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Team Members

Team leader



Dr Mike Manefield
 is a curious ox. After completing an undergraduate degree with honours in environmental microbiology and a PhD in Australia in 2000 on the ability of algal metabolites to inhibit bacterial quorum sensing Mike spent four years in the UK developing and applying RNA stable isotope probing. After returning to Australia in 2004 he developed a team of experts in the reductive biodegradation of chlorinated solvents, the biotransformation of coal to methane and wastewater floc formation. As a result he has a deep understanding of environmental microbiology in several environments, on many levels of organisation 
and within multiple theoretical frameworks 
(chemistry, biochemistry, molecular biology, cellular biology, population biology and community ecology). Click here for an extended biography.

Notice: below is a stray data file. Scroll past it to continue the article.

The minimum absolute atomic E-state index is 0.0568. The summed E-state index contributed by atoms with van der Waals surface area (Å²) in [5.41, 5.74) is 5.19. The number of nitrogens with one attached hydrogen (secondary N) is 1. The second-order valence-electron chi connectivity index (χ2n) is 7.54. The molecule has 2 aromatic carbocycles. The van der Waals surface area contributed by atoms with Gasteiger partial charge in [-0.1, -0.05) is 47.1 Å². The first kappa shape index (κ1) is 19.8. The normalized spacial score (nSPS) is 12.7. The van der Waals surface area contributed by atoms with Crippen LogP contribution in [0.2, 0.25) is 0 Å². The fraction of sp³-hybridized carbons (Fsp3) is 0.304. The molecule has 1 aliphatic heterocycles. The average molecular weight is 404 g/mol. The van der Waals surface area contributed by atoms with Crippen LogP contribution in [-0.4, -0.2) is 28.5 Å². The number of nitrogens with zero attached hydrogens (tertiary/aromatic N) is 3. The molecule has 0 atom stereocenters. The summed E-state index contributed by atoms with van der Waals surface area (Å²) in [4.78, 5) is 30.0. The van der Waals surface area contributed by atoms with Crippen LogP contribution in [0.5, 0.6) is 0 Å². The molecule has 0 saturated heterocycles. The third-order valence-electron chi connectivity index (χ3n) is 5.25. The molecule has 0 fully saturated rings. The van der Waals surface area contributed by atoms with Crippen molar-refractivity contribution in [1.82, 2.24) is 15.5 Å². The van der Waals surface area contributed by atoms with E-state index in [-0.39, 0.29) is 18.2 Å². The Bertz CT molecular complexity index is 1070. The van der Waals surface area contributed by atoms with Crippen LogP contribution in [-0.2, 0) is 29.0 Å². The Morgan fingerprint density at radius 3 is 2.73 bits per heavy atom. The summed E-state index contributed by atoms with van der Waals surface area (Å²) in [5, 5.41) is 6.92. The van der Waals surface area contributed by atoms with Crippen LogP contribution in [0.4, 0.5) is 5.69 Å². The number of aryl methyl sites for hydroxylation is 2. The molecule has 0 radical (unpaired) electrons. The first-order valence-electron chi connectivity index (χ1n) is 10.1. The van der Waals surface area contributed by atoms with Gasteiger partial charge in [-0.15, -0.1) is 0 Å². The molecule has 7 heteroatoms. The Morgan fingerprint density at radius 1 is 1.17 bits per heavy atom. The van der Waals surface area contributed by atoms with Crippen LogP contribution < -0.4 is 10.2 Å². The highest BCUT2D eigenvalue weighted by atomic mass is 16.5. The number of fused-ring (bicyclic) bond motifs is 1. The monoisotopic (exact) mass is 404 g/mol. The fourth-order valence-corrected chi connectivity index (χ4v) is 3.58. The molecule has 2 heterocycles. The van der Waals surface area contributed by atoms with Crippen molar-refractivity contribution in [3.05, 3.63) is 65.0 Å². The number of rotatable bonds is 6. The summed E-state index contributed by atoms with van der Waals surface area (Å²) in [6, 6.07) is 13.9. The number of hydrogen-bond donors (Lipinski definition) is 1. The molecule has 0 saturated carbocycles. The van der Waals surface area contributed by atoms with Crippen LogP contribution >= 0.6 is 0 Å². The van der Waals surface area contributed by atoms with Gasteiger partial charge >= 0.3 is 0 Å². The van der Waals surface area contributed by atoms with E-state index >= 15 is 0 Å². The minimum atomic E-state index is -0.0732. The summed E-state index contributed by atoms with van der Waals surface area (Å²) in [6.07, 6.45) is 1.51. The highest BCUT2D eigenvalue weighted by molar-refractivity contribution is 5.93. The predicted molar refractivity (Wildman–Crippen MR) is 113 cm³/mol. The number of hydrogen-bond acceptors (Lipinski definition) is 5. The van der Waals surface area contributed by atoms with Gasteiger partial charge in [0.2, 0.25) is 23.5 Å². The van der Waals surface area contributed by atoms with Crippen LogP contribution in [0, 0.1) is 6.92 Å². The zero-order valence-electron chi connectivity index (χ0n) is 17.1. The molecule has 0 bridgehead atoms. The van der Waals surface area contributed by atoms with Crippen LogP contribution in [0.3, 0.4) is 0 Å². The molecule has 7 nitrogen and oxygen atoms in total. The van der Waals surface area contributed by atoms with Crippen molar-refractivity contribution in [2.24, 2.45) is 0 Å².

Email: manefield@unsw.edu.au





Research Associates
    



Dr Matthew Lee
 is a senior research associate in the team.  He obtained his doctorate from the University of Western Australia in 2006.  The focus of this work was to gain an understanding of the flux alkaloidal compounds with in plants that confer them with protection against predation.  Since then Matt has been part of the Manefield research team.  His research interests lie in reductive dechloriantion of organo chlorine solvents where he has developed patented technology and also the biological fragmentation of coal with a view to methane production. Email: mattlee@unsw.edu.au








Dr Maria-Luisa Gutierrez-Zamora
 is a postdoctoral member of the team originally from Mexico. She obtained her PhD in August 2010 from the University of New South Wales presenting a thesis entitled ‘Development of a novel rRNA based method for fingerprinting bacterial consortia’. She has general interest in the ecological and functional roles of microorganisms in the biosphere, in particular the flow of carbon through microbial food chains. She has a specific interest in the microbial biodegradation of hydrocarbons and its associated bioremediation potential. She has been working as a postdoc on the biotransformations of coal to methane for the past two years and is now on maternity leave returning to the bench March 2013. Email: ml.gutierrez@unsw.edu.au.